a competitive funding facility to promote the testing of innovative
and practicable ideas and technologies to create additional livelihood
The Counter Narcotics Police of Afghanistan
(CNPA) was created as the specialist counter narcotics law enforcement
department of the Ministry of the Interior (MoL) in January 2003.
CNPA units have been established, trained and supported in Kabul,
Jalalabad, Kandahar, Lashkar Gah, Herat, Mazar-e-Sharif, Kunduz
and Fayzabad. A specialist CNPA drug detection team has been established
An Afghan Special Narcotics Force
(ASNF) has been created within the Ministry of the Interior to
conduct sensitive interdiction operations.
The Mol has established a national
eradication planning capacity to impartially direct eradication
against poppy growing areas where farmers can be expected to have
access to alternative sources of income, and areas where eradication
will not upset the security balance.
The CND conducted a national public
awareness campaign in 2003.
Establishment of a Drug Demand Treatment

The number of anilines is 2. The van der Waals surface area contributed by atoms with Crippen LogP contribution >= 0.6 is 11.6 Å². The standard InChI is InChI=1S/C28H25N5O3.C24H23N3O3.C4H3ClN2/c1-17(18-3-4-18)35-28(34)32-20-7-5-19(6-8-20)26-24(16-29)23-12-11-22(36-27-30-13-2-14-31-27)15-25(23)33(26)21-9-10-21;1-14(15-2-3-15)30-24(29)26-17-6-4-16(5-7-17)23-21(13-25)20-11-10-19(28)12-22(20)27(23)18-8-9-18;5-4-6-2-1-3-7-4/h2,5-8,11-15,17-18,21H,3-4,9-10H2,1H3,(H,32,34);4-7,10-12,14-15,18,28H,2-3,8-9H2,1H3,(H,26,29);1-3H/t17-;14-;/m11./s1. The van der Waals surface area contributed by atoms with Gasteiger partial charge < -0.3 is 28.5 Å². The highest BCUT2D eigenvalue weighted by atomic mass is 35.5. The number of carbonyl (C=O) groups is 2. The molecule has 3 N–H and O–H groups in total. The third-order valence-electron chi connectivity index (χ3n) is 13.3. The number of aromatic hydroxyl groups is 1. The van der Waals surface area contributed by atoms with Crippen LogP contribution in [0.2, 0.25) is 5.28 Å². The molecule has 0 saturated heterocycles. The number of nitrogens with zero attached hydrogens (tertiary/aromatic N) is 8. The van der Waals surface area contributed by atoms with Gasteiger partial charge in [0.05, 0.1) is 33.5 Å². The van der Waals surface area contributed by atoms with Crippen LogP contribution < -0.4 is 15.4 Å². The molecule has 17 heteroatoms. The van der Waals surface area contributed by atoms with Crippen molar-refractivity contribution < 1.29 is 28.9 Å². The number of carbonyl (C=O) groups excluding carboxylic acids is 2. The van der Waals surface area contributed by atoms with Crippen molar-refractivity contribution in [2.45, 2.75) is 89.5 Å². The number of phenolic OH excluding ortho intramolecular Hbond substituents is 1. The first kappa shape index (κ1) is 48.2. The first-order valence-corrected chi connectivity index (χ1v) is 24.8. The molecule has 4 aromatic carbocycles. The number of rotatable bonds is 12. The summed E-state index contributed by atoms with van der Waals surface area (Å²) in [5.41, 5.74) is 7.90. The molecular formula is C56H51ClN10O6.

Centre focusing on community-based motivation, treatment and rehabilitation
projects in Kabul.
Plan for the future
The February 2004 International Counter Narcotics
Conference on Afghanistan set out the areas where future action
is required to implement the ANDCS. The Conference agreed action
plans in broad thematic areas: alternative livelihoods, law enforcement,
judicial reform, drug demand reduction and public awareness. These
documents are attached as annexes. There will be a need to update
these action plans regularly on the basis of lessons learned and
any changes in external circumstances. Effective implementation
can be achieved only through increased and more co-ordinated input
from international stakeholders in partnership with the CND and
Inputs and resources
Counter narcotics is a cross-cutting issue.
Progress in key areas (such as police and judicial reform, anti-corruption
and rural livelihoods) and on general economic reconstruction
will have positive effects on the Afghan government's counter
narcotics programmes. International donors should consider whether
existing or planned programmes not specifically targeted at counter
narcotics could have knock-on effects (both positive and negative)
on counter narcotics objectives. With a little adjustment, many
programmes could have a positive counter narcotics impact whilst
continuing to fulfil their original objectives.
Some projections of the costs of reconstructing
Afghanistan in the medium (seven year) term are given in the Afghan
Government document "Securing Afghanistan's future",
a summary of which will be presented at the Conference. However
it is difficult to separate out the costs of achieving specific
counter-narcotics objectives from the wider costs of reconstruction
and development. The commitment of human resources is as important
as that of financial resources.
Coalition and ISAF military forces need to incorporate